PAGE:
City Christmas trees donated in Arduser’s memory

The family of Ron Arduser donated two Blue Spruce trees to the City of Monticello to display for the holiday season in his memory. Arduser was a lifelong resident of Monticello and enjoyed caring for his trees. The Christmas trees are displayed inside the pocket park and on top of the Renaissance Center. Arduser passed away in October from ALS. (Photo by Kim Brooks)
Kim Brooks
Express Editor

     The City of Monticello was gifted two Christmas trees this holiday season in honor of a lifetime resident and longtime business owner.

     The family of Ron Arduser recently donated the trees from the tops of Ron’s Blue Spruce on their property. One tree sits inside the base of the fountain in the downtown pocket park. The other is displayed on top of the Renaissance Center.

     “Ron just loved his trees,” his wife Peg said.

     The trees on the Arduser home were planted in 1980, shortly after the family moved there.

     “Ron loved being outdoors and planting,” added Peg.

     While the bottoms of the spruce trees are starting to die off, both Peg and the couple’s daughter Angie Dutra said the tops of the trees were prime for the holiday season.

     “We do want to plant more trees,” Peg said.

     Josh Iben, owner of 151 Landscape and Construction, offered his services and cut the tops down, exactly one month after Ron’s passing (Oct. 14).

     “It is so fitting to see Ron’s trees displayed in a town he loved,” said Peg of the idea. “God works in mysterious ways.”

     Ron was devoted to his hometown of Monticello, many times working quietly behind the scenes without recognition to support the town in various ways.

     “He never asked or wanted recognition,” said Angie.

     Years ago, the city Christmas tree was displayed near Regions Bank on W. First Street. Ron would donate the use of his boom truck to help decorate the giant tree.

     “He just did things without anybody asking him to,” recalled Angie. “He just did it.”

     Peg said her husband was especially giving to their church, First Presbyterian in Monticello, and the elderly.

     “He just loved this community and wanted to help when he could,” she said.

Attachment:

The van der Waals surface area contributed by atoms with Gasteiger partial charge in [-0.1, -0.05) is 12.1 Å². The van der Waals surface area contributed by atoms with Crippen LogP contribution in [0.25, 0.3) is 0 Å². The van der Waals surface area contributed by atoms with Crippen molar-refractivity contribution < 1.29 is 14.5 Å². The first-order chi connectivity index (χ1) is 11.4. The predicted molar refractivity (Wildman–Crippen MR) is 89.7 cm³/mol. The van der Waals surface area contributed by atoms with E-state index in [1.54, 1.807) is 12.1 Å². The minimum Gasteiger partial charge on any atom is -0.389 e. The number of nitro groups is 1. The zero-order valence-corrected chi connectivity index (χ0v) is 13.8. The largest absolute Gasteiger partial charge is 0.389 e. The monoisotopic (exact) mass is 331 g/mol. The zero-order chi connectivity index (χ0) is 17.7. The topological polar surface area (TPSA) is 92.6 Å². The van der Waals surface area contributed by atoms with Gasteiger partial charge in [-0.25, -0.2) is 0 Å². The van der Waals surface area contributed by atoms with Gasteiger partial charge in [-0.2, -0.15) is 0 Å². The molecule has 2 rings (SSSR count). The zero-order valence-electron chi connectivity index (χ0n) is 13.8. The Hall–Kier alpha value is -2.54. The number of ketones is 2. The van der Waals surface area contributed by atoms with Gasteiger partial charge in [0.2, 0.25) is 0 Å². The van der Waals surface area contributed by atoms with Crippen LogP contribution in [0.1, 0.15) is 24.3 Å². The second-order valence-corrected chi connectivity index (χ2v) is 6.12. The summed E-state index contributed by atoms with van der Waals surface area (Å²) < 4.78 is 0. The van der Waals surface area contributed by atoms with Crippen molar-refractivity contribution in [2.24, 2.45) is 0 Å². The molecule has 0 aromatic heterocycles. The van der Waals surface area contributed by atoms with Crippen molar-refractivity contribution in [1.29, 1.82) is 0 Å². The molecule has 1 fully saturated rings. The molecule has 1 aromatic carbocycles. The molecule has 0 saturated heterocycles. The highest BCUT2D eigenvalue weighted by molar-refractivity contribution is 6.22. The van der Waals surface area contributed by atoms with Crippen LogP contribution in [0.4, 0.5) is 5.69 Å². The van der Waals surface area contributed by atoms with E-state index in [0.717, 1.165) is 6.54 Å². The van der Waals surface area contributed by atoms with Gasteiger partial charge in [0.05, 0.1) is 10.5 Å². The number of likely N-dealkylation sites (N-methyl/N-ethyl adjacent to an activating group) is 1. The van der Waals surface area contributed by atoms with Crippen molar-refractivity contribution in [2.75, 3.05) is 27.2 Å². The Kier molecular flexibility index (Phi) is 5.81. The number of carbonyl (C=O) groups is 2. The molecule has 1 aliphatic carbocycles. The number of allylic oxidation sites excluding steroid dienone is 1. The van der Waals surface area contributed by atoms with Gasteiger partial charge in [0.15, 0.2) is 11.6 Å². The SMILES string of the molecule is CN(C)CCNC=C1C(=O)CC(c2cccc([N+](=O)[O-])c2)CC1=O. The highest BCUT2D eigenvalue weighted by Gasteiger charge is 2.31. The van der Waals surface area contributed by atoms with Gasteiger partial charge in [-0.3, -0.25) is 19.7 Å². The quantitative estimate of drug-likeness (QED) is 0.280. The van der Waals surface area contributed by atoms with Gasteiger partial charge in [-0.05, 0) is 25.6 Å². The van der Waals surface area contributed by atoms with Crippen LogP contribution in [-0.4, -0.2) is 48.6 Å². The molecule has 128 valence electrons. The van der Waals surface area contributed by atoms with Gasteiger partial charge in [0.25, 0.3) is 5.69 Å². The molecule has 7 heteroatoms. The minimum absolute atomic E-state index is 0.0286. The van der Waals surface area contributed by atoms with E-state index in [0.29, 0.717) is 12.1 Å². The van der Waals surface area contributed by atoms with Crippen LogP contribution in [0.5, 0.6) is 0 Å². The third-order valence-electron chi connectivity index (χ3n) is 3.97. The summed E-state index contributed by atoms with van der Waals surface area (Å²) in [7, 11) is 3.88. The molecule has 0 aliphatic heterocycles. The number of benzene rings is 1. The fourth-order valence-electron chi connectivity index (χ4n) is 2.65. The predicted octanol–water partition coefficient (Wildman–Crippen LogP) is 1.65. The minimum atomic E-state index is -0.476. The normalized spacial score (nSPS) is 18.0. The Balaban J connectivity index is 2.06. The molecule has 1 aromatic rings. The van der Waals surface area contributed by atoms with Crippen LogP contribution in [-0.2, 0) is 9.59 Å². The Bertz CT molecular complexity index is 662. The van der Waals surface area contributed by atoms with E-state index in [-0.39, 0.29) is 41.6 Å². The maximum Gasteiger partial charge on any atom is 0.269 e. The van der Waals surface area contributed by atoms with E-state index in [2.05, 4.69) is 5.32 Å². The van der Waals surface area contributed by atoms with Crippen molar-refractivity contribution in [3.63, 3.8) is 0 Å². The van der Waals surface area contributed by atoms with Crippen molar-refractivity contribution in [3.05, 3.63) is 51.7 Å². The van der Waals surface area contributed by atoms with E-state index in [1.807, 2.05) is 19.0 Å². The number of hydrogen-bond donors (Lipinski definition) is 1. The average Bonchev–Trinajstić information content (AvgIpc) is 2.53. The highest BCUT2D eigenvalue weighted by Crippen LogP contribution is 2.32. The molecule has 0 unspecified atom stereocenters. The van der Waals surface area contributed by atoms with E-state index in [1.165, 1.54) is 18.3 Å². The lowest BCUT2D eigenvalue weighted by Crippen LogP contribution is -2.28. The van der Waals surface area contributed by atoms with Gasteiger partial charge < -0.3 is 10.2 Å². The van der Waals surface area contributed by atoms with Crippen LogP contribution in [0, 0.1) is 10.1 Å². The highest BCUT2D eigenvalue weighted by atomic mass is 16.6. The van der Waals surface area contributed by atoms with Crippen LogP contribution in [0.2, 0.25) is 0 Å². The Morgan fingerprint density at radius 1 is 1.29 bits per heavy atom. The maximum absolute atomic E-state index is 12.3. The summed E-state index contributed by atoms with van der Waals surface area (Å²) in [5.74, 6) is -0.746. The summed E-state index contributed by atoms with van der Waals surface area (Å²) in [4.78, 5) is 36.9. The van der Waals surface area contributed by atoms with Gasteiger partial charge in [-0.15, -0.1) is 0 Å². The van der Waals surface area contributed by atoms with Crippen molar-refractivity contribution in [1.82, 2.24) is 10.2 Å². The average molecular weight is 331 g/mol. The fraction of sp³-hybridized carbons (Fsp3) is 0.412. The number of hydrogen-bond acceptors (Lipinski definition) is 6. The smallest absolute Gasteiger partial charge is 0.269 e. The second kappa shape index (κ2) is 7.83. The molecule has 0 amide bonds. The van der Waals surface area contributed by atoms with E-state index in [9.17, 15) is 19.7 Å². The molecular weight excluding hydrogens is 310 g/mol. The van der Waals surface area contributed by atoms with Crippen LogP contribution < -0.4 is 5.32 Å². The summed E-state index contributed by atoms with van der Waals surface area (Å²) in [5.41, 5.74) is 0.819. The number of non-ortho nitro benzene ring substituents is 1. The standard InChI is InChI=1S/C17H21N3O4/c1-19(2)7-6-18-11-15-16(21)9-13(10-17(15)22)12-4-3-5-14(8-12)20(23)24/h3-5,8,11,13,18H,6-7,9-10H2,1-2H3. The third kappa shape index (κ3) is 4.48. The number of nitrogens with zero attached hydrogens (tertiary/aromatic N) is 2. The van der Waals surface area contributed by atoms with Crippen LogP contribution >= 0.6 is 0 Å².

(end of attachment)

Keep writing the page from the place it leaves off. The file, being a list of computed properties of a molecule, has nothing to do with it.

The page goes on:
Aside from their Christmas tree donation, the Arduser family plans to light up one of Ron’s tall Blue Spruce trees with his favorite red lights.

     “He only ever decorated that one tree,” recalled Peg. She joked that it took them a while to hunt down the perfect star for the top as well.

     Angie said their donation of Christmas trees hopefully gives others an idea of how to give back to their community.

     “It also keeps Dad’s memories alive,” she said.

     “It’s a living legacy,” added Peg. “It’s a good seed to plant for other people to help support the community.”

     As for the overwhelming support the Arduser family received since Ron’s passing, Peg said they have just been incredibly touched by it all.

     “He (Ron) would be so humble,” she said.

     Angie said once the trees are decorated and lit for the Christmas season, for her, it would provide a sense of peace and comfort, especially around the holidays.

     “It’s neat to be able to show his grandkids,” she said.

     A sign is set in front of the tree inside the pocket park that reads: “With grateful hearts we thank the family of Ron Arduser for their Christmas tree donation in his memory. The Monticello Area Chamber of Commerce and the City of Monticello.”

     With the awesome outpouring of support Angie said, “We didn’t know how many lives he truly touched.”

     Aside from the family’s donation, Peg and Angie’s employee at Century House, Emma Lubben, had a tree decorated at the south end zone of Kinnick Stadium, home of the Iowa Hawkeyes, Ron’s favorite Iowa team.

     “That was where Ron’s seats were,” Peg said of his season tickets.

     Ron passed away in October after a 10-month battle with Lou Gehrig’s disease/ALS. Aside from the family’s floral business (Century House), Ron also ran his own business, Arduser Electric and Construction for 42 years with his brother Dave.

     “Monticello is what Dad was all about,” Angie said.


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